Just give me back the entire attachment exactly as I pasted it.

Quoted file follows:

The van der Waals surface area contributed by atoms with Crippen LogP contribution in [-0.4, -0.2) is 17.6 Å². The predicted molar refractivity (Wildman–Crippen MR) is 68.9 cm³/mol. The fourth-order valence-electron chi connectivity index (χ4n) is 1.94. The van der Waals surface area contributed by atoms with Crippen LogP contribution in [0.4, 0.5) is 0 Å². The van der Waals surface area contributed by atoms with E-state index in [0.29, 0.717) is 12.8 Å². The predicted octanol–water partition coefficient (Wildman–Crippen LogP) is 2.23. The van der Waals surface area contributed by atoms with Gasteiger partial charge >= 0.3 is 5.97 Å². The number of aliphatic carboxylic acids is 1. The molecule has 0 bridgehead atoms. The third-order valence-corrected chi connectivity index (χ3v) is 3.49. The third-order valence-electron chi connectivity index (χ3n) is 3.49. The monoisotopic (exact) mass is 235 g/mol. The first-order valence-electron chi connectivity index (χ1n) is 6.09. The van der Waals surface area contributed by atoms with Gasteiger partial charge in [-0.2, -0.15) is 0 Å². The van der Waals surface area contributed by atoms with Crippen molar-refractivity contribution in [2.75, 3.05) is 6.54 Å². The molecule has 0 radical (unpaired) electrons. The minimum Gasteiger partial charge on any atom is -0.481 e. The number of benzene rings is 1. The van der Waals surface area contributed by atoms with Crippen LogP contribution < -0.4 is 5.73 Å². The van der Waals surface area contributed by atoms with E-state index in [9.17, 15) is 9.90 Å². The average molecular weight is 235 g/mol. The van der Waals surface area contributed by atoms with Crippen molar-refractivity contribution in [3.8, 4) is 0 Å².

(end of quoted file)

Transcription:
The van der Waals surface area contributed by atoms with Crippen LogP contribution in [-0.4, -0.2) is 17.6 Å². The predicted molar refractivity (Wildman–Crippen MR) is 68.9 cm³/mol. The fourth-order valence-electron chi connectivity index (χ4n) is 1.94. The van der Waals surface area contributed by atoms with Crippen LogP contribution in [0.4, 0.5) is 0 Å². The van der Waals surface area contributed by atoms with E-state index in [0.29, 0.717) is 12.8 Å². The predicted octanol–water partition coefficient (Wildman–Crippen LogP) is 2.23. The van der Waals surface area contributed by atoms with Gasteiger partial charge >= 0.3 is 5.97 Å². The number of aliphatic carboxylic acids is 1. The molecule has 0 bridgehead atoms. The third-order valence-corrected chi connectivity index (χ3v) is 3.49. The third-order valence-electron chi connectivity index (χ3n) is 3.49. The monoisotopic (exact) mass is 235 g/mol. The first-order valence-electron chi connectivity index (χ1n) is 6.09. The van der Waals surface area contributed by atoms with Gasteiger partial charge in [-0.2, -0.15) is 0 Å². The van der Waals surface area contributed by atoms with Crippen molar-refractivity contribution in [2.75, 3.05) is 6.54 Å². The molecule has 0 radical (unpaired) electrons. The minimum Gasteiger partial charge on any atom is -0.481 e. The number of benzene rings is 1. The van der Waals surface area contributed by atoms with Crippen LogP contribution < -0.4 is 5.73 Å². The van der Waals surface area contributed by atoms with E-state index in [9.17, 15) is 9.90 Å². The average molecular weight is 235 g/mol. The van der Waals surface area contributed by atoms with Crippen molar-refractivity contribution in [3.8, 4) is 0 Å².